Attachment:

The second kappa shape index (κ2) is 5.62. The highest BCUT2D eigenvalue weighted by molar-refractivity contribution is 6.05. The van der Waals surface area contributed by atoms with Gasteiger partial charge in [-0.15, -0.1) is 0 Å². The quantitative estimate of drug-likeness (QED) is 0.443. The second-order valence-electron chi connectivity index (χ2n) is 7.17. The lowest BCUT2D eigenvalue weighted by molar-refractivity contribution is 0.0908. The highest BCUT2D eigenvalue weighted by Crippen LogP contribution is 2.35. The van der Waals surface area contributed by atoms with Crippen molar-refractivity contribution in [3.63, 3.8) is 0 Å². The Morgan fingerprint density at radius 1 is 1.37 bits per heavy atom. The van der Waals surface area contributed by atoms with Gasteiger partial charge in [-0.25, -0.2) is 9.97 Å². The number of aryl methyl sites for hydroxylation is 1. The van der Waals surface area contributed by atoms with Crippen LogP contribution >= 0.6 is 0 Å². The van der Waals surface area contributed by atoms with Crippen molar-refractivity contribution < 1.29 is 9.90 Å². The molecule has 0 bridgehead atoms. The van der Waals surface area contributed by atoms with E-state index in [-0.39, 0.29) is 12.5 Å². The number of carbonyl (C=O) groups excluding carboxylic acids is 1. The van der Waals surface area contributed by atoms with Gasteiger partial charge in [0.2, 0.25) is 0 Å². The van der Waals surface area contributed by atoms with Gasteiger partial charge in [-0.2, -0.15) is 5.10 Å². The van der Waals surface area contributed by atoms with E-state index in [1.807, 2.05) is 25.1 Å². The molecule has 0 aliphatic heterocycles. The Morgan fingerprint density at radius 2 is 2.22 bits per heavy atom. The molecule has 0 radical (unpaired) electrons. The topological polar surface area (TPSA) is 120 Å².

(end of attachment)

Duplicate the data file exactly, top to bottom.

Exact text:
The second kappa shape index (κ2) is 5.62. The highest BCUT2D eigenvalue weighted by molar-refractivity contribution is 6.05. The van der Waals surface area contributed by atoms with Gasteiger partial charge in [-0.15, -0.1) is 0 Å². The quantitative estimate of drug-likeness (QED) is 0.443. The second-order valence-electron chi connectivity index (χ2n) is 7.17. The lowest BCUT2D eigenvalue weighted by molar-refractivity contribution is 0.0908. The highest BCUT2D eigenvalue weighted by Crippen LogP contribution is 2.35. The van der Waals surface area contributed by atoms with Crippen molar-refractivity contribution in [3.63, 3.8) is 0 Å². The Morgan fingerprint density at radius 1 is 1.37 bits per heavy atom. The van der Waals surface area contributed by atoms with Gasteiger partial charge in [-0.25, -0.2) is 9.97 Å². The number of aryl methyl sites for hydroxylation is 1. The van der Waals surface area contributed by atoms with Crippen LogP contribution >= 0.6 is 0 Å². The van der Waals surface area contributed by atoms with Crippen molar-refractivity contribution < 1.29 is 9.90 Å². The molecule has 0 bridgehead atoms. The van der Waals surface area contributed by atoms with E-state index in [-0.39, 0.29) is 12.5 Å². The number of carbonyl (C=O) groups excluding carboxylic acids is 1. The van der Waals surface area contributed by atoms with Gasteiger partial charge in [0.2, 0.25) is 0 Å². The van der Waals surface area contributed by atoms with Gasteiger partial charge in [-0.2, -0.15) is 5.10 Å². The van der Waals surface area contributed by atoms with E-state index in [1.807, 2.05) is 25.1 Å². The molecule has 0 aliphatic heterocycles. The Morgan fingerprint density at radius 2 is 2.22 bits per heavy atom. The molecule has 0 radical (unpaired) electrons. The topological polar surface area (TPSA) is 120 Å².